IMG_9494_smallWhitney Barlow Robles is a Postdoctoral Fellow in the Society of Fellows and the Department of History at Dartmouth College. She received her PhD from Harvard University in 2019 and specializes in the history of science, material culture, environmental studies, and early American history.

Her book project, Curious Species: How Enlightenment Animals Made Natural History, examines the formative role animals and specimens played in early modern science. The book reveals how nonhuman creatures such as corals, rattlesnakes, fish, and raccoons shaped the Enlightenment project that sought to study them, resulting in both the advancement and loss of natural knowledge.

Her publications include an article about rattlesnakes and scientific ignorance in the William and Mary Quarterly; a prize-winning essay in Commonplace: The Journal of Early American Life on the challenges of reenacting eighteenth-century fish taxidermy; an article in The New England Quarterly about a 1755 earthquake that shook Boston; and an essay on flattened scientific specimens and modes of observation, published in the book The Philosophy Chamber: Art and Science in Harvard’s Teaching Cabinet, 1766–1820. She is also an affiliate researcher with the Stanford-based Natural Things | Ad Fontes Naturae research group, a global natural history project in the digital humanities, where she is tracing the interlinked histories of food and natural science using digital methods and historical food artifacts that have survived in scientific collections. Her research has been supported by the American Historical Association, the Andrew W. Mellon Foundation, the American Antiquarian Society, the Smithsonian Institution, the British Library, the William L. Clements Library, the Boston Athenaeum, the Lewis Walpole Library, the Linda Hall Library, the Charles Warren Center for Studies in American History, the Center for American Political Studies, the Consortium for History of Science, Technology and Medicine, and other institutions.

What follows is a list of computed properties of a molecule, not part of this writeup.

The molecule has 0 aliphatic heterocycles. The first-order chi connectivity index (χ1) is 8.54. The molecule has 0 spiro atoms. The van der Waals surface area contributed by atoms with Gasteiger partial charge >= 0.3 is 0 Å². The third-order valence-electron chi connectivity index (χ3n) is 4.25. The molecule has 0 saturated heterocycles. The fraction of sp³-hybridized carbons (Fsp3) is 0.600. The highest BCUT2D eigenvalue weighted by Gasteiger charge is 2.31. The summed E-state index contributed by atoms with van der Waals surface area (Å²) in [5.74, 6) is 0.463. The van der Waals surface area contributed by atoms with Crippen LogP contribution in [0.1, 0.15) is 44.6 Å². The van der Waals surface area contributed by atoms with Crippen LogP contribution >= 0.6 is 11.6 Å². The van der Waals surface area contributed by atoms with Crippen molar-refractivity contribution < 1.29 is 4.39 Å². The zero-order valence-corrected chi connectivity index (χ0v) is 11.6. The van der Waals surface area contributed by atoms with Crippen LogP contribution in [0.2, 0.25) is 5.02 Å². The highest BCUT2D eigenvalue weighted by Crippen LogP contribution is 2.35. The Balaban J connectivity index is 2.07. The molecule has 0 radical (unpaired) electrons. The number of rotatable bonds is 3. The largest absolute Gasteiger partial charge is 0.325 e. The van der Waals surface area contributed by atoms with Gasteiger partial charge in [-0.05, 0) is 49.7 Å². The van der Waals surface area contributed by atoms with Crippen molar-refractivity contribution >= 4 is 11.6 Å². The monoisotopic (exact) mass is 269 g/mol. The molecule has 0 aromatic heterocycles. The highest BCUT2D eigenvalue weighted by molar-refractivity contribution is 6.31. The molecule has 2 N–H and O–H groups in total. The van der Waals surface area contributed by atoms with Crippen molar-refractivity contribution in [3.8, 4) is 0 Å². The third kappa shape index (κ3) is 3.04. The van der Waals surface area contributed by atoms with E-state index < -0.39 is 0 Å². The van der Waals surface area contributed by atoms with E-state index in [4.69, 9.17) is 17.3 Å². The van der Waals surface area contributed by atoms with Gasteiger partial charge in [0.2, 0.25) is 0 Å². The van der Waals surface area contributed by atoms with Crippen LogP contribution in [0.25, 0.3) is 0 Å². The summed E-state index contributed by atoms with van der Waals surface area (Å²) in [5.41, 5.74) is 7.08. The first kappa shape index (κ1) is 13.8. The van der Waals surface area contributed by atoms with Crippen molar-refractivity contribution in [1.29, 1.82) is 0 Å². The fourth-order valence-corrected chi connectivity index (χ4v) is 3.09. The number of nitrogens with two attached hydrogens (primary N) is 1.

Dr. Robles received her A.M. in History from Harvard and her B.A. in American Studies (with a concentration in nature writing) from Yale University. In her days before academia, she worked as a science editor for a global health laboratory at Caltech and as a freelance science and nature writer. She also penned stories on firefly sex, flavor perception, and terraforming Mars while working as a writer at the American Museum of Natural History in New York.